The winter's arctic cold and the inevitable spring thaw are stressing many plumbing pipes past their breaking points.
The ordeal is more complicated when the break occurs in a condominium or town home than it is in a single-family home. That's because multiple owners and insurers, each with varying interests, usually are involved.
Whether the flow is gushing or trickling, a community association with a broken pipe must take steps to stay afloat. The first one is to shut off the water.
"Take care of the emergency as quickly as possible, and iron out the details later," said Sheila Malchiodi, account manager at QCi Restoration in Elgin. "The goal is to minimize the damage. A delay can cost you tens of thousands of dollars or more after the fact."
Failure to minimize the damage could breach your insurance policy, she added.
If the break is in a vacant condo, or if the owner is not home, the association can enter the unit, said association attorney Dawn Moody of Keough & Moody PC in Naperville.
"The Illinois Condominium Property Act gives the board the authority to enter a unit in the event of an emergency, which a pipe burst clearly is," she said.
Town homes are trickier; the association's access rights are governed by the declaration. Some permit emergency access, and others do not.
Call the police or fire department to get in rather than wait for a legal opinion, Moody advised.
Also, call your insurance carrier as soon as you are aware of a problem, so an adjuster can be assigned, said Cindy Fitts, account executive at CISA Insurance in Elgin.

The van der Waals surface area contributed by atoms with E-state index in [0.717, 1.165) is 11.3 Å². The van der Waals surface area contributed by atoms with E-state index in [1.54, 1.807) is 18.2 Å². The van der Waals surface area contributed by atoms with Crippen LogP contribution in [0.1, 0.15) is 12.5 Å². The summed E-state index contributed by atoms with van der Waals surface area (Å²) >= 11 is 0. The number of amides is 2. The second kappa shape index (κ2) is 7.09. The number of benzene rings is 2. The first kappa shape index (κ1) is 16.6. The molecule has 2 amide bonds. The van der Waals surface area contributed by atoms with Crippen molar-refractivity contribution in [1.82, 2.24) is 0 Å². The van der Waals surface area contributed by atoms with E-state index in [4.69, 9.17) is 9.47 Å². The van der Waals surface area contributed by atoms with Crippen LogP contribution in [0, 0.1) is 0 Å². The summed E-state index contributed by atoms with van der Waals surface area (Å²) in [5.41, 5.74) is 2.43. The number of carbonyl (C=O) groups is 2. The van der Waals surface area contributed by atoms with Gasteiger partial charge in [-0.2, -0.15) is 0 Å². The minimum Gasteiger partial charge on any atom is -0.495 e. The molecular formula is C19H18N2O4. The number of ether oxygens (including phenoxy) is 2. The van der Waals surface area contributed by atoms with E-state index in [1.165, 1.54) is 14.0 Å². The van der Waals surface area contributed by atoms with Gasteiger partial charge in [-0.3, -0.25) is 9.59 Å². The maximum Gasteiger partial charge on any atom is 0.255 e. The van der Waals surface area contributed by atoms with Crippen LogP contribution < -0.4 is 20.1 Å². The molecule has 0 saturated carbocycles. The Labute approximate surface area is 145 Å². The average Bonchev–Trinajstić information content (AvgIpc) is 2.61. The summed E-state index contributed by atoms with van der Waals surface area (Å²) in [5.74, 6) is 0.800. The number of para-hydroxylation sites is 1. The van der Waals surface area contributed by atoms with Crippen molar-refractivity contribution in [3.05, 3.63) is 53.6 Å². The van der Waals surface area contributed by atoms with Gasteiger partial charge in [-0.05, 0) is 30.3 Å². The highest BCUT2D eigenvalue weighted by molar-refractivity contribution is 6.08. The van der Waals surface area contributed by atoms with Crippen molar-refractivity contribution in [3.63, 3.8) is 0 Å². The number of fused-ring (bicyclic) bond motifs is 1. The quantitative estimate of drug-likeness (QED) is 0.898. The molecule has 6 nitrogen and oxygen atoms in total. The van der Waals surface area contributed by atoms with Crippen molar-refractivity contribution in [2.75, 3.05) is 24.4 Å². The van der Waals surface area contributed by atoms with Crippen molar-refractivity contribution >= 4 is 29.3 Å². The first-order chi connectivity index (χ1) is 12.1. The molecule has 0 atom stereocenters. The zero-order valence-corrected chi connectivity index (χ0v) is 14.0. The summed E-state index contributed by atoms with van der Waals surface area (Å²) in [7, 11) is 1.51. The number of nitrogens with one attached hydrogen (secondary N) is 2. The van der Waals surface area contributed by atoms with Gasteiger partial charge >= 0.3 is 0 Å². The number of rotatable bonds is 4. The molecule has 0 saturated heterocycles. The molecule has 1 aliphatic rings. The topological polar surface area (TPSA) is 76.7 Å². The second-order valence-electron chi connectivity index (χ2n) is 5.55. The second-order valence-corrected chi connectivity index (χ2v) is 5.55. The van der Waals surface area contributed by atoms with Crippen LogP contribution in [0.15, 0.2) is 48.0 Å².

Many breaks affect property owned by the association and one or more unit owners. For example, a break in the wall between two units could soak drywall, wallpaper and carpeting on both sides and perhaps the units below.
Condo associations are responsible for insuring the common elements and limited common elements, including the bare walls, floor and ceiling of the units plus the developer-installed fixtures. Owners are responsible for insuring their improvements, floor and wall coverings and personal property.
Insurance requirements for town homes are spelled out in their declarations.
Malchiodi advises picking a single contractor to handle the restoration, regardless of which parts are the association's responsibility and which are the owner's responsibility.
"Using one contractor streamlines the process, keeps the communication clear and typically completes the process within the projected time frame," she said. "Delays put stress on the homeowner, board members and property manager."
"If the property is vacant, do the bare minimum to protect the common elements and other units," Moody said. "If there is a lender, request that it take steps to protect its collateral."
Insurance will pay much of the cost, but deductibles tend to run high these days.
If the project total is anywhere near that amount, you might want to skip putting in a claim.
Depending on the size of the claim and your claims frequency, the loss will affect your future insurance costs, Fitts said.
"Most carriers are looking at five years of history to determine renewal premiums," she said. "Right now, we are not seeing premiums go down."
If you file a claim, condo law gives associations three ways to handle the deductible: pay it as a common expense, assess the owner in whose unit the damage originated (after providing proper notice and the opportunity for a hearing) or charge the owners whose units were damaged.
Town home associations must refer to their governing documents for guidance.
Moody's advice is to establish an upfront policy that addresses who pays the deductible under which types of circumstances.
"It helps avoid arguments later," she said.
A final tip from Fitts: "Make sure you know what insurance coverages you have. It's too late at the time of loss to make a change."